Detection of aberrant clones in nearly all cases of angioimmunoblastic lymphadenopathy with dysproteinemia-type T-cell lymphoma by combined interphase and metaphase cytogenetics

Brigitte Schlegelberger*, Yanming Zhang, Klaus Weber-Matthiesen, Werner Grote

*Corresponding author for this work

Research output: Contribution to journalArticlepeer-review

62 Scopus citations

Abstract

Trisomy 3, trisomy 5, and an X additional chromosome are the most frequent chromosome aberrations in angioimmunoblastic lymphadenopathy with proteinemia (AILD)-type T-cell lymphomas. To evaluate the frequency of +3 and +X clones, fluorescence in situ hybridization studies with centromere-specific probes for chromosome 3 and X were done in 41 patients with peripheral T-cell lymphomas (PTL). With this interphase cytogenetic approach, 32 of 41 patients (78%) showed +3 clones, and 14 patients (34%) +X clones. These frequencies far exceeded those observed with metaphase cytogenetics (+3, 41%; +X, 20%). Summing up the results of metaphase and interphase cytogenetics, aberrant clones were found in 37 of 41 patients with PTL (90%) and 32 of 36 patients with AILD-type T-cell lymphoma (89%). Although AILD-type T-cell lymphoma is considered a neoplastic disease, it is an exception in that it shows a high frequency of cytogenetically unrelated clones and single cells that cannot be derived from a common cell of origin because of their completely different karyotypes. In five patients, double hybridization with centromere-specific probes for chromosomes 3 and X showed that these aberrations occurred in different cells. When the results of metaphase and interphase cytogenetics were combined, 17 of 36 patients with AILD-type T-cell lymphoma (47%) had unrelated clones. This high frequency of oligoclonal proliferations may be caused by increased genetic instability and an immune defect resulting in impaired elimination of aberrant cells.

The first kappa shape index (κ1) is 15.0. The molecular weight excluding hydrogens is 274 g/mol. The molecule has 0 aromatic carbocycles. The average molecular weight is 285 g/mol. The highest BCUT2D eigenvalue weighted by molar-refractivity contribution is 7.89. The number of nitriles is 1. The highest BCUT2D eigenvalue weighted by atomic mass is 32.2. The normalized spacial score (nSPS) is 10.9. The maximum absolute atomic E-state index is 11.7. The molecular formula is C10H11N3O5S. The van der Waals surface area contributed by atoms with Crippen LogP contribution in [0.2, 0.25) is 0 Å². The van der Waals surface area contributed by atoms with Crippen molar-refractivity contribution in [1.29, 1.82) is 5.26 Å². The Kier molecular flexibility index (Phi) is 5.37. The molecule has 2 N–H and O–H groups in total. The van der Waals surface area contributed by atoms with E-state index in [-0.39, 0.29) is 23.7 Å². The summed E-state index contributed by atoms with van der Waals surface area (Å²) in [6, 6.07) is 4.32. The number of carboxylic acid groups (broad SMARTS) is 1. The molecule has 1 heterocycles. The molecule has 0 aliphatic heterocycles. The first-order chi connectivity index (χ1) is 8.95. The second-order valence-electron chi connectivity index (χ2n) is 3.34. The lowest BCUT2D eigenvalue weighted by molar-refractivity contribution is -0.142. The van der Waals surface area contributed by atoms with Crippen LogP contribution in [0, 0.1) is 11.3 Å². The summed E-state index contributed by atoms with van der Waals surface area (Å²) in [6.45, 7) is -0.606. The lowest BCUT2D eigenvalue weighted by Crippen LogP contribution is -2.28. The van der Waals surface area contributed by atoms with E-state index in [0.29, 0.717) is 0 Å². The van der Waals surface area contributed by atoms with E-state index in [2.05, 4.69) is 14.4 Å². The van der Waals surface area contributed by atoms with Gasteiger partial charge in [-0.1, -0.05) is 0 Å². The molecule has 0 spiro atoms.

Original languageEnglish (US)
Pages (from-to)2640-2648
Number of pages9
JournalBlood
Volume84
Issue number8
DOIs
StatePublished - Oct 15 1994

ASJC Scopus subject areas

  • Biochemistry
  • Immunology
  • Hematology
  • Cell Biology

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